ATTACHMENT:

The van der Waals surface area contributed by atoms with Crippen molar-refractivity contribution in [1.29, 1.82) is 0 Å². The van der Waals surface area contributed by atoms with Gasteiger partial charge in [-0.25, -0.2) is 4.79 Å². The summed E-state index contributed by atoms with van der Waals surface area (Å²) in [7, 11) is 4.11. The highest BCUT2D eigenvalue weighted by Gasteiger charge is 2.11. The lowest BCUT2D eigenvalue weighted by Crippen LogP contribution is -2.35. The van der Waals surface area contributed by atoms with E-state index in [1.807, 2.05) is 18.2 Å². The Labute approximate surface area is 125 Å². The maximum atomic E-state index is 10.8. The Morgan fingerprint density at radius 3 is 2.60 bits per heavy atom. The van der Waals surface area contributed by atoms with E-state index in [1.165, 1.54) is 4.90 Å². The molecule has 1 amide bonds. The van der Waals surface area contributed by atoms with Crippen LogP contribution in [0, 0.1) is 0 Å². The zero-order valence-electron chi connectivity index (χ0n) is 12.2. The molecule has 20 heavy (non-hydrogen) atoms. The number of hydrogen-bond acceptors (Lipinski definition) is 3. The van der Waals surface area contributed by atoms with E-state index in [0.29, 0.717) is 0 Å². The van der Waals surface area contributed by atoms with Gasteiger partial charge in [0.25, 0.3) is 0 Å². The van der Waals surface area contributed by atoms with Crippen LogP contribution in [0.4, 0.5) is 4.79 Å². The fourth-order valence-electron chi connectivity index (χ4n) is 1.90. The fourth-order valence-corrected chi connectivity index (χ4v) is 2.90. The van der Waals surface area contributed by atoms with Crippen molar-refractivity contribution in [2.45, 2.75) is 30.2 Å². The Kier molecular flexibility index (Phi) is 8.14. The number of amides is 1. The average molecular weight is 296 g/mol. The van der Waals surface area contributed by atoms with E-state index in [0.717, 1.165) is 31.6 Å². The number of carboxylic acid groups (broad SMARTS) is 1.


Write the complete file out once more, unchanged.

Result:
The van der Waals surface area contributed by atoms with Crippen molar-refractivity contribution in [1.29, 1.82) is 0 Å². The van der Waals surface area contributed by atoms with Gasteiger partial charge in [-0.25, -0.2) is 4.79 Å². The summed E-state index contributed by atoms with van der Waals surface area (Å²) in [7, 11) is 4.11. The highest BCUT2D eigenvalue weighted by Gasteiger charge is 2.11. The lowest BCUT2D eigenvalue weighted by Crippen LogP contribution is -2.35. The van der Waals surface area contributed by atoms with E-state index in [1.807, 2.05) is 18.2 Å². The Labute approximate surface area is 125 Å². The maximum atomic E-state index is 10.8. The Morgan fingerprint density at radius 3 is 2.60 bits per heavy atom. The van der Waals surface area contributed by atoms with E-state index in [1.165, 1.54) is 4.90 Å². The molecule has 1 amide bonds. The van der Waals surface area contributed by atoms with Crippen LogP contribution in [0, 0.1) is 0 Å². The zero-order valence-electron chi connectivity index (χ0n) is 12.2. The molecule has 20 heavy (non-hydrogen) atoms. The number of hydrogen-bond acceptors (Lipinski definition) is 3. The van der Waals surface area contributed by atoms with E-state index in [0.29, 0.717) is 0 Å². The van der Waals surface area contributed by atoms with Gasteiger partial charge in [0.25, 0.3) is 0 Å². The van der Waals surface area contributed by atoms with Crippen LogP contribution in [0.4, 0.5) is 4.79 Å². The fourth-order valence-electron chi connectivity index (χ4n) is 1.90. The fourth-order valence-corrected chi connectivity index (χ4v) is 2.90. The van der Waals surface area contributed by atoms with Crippen molar-refractivity contribution in [2.45, 2.75) is 30.2 Å². The Kier molecular flexibility index (Phi) is 8.14. The number of amides is 1. The average molecular weight is 296 g/mol. The van der Waals surface area contributed by atoms with E-state index in [0.717, 1.165) is 31.6 Å². The number of carboxylic acid groups (broad SMARTS) is 1.